Industry Has Concerns on NERC AuditBy Todd H. Cunningham | ECT Staff Writer Published: August 29th, 2012
Federal Energy Regulatory Commission approval of a far-reaching staff audit of its certified electric reliability organization could throw a cloud over future operations, NRECA and other energy groups asserted.
Approval would draw FERC into the North American Electric Reliability Corp.’s management decision-making, hampering flexibility, and restrict NERC’s activities in support of industry reliability, they warned.
In addition, the scope of the audit, which covered NERC’s budget and operations, exceeds the commission’s statutory authority under the Federal Power Act, the signatories said in their Aug. 20 filing (Docket FA11-21).
NRECA, the American Public Power Association, Edison Electric Institute, Electric Power Supply Association, Large Public Power Council and other groups told FERC that they have ample reason to be concerned.
Each of the trade associations noted that it has members subject to NERC’s reliability standards and compliance regime, and that it actively participates in the reliability watchdog’s administrative processes and standards development.
The trade groups emphasized that they support FERC’s oversight of NERC’s electric reliability activities. But the Federal Power Act places primary authority for oversight of NERC’s expenditures with its governing board, the comments said, and FERC should defer in this regard.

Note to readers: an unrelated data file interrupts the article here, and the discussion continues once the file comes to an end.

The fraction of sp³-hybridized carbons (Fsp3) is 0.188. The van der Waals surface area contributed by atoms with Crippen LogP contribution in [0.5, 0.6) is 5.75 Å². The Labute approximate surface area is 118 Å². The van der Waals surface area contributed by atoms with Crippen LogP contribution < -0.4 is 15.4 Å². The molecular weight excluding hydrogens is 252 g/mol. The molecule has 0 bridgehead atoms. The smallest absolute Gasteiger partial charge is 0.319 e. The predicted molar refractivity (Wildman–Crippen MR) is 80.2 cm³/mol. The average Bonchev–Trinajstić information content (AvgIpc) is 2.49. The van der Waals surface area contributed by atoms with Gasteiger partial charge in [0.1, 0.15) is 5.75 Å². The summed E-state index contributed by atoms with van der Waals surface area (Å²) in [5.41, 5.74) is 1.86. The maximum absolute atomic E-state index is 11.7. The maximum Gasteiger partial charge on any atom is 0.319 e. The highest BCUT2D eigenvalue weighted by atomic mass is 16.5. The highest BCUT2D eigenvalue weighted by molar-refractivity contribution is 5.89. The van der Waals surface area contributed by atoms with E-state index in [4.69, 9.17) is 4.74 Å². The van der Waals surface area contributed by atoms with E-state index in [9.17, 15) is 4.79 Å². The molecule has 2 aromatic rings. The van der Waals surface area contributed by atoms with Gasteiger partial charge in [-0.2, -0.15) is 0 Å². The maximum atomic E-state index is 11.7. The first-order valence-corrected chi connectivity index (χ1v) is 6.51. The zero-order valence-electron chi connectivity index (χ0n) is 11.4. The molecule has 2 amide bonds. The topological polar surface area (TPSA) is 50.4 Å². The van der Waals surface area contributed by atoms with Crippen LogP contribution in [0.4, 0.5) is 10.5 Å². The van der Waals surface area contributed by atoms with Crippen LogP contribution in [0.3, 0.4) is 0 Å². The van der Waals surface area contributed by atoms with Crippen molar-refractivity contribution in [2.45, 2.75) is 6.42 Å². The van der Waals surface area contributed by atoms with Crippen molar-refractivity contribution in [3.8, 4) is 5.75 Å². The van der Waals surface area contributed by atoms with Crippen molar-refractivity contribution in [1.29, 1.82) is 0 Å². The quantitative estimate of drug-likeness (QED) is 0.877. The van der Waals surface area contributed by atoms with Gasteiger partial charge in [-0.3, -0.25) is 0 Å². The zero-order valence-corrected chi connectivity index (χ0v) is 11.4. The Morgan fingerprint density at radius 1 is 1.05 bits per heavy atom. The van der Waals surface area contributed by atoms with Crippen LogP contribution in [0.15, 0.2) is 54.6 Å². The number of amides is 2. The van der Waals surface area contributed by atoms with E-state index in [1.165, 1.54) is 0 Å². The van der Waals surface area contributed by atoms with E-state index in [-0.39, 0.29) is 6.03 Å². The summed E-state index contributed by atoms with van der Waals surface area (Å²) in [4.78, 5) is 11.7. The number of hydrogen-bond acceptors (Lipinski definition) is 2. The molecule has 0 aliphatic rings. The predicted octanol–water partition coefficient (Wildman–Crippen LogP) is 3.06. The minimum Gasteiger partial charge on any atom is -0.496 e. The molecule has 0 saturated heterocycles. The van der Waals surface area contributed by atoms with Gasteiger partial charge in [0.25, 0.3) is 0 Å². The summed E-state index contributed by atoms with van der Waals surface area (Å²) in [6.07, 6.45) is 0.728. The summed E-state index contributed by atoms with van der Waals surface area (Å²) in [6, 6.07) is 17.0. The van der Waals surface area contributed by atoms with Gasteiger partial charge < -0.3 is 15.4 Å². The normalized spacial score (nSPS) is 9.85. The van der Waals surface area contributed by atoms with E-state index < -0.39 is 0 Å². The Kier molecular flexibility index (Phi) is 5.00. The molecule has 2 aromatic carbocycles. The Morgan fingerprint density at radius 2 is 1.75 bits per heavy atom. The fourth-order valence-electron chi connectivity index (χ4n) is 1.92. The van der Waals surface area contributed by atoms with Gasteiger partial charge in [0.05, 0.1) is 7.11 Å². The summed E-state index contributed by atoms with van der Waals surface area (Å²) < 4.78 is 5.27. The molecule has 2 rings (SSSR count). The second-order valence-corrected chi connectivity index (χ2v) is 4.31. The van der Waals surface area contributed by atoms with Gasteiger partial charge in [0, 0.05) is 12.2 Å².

The trade groups also noted the audit’s criticism of NERC’s assumption that all its project costs are recoverable through the assessment on load-serving entities provided in Section 215 of the Federal Power Act.
“If the commission intends to send a different signal now, a staff-developed audit report covering past activities and expenditures is not the right place to do it,” they emphasized.
“FERC is more used to auditing jurisdictional utilities, so it is not surprising that this first-time audit of a non-utility electric reliability organization hit some rough spots,” commented Rich Meyer, NRECA senior regulatory counsel, following submittal of the comments.
“Informed by industry comment, FERC is more likely to get it right next time around,” Meyer added .
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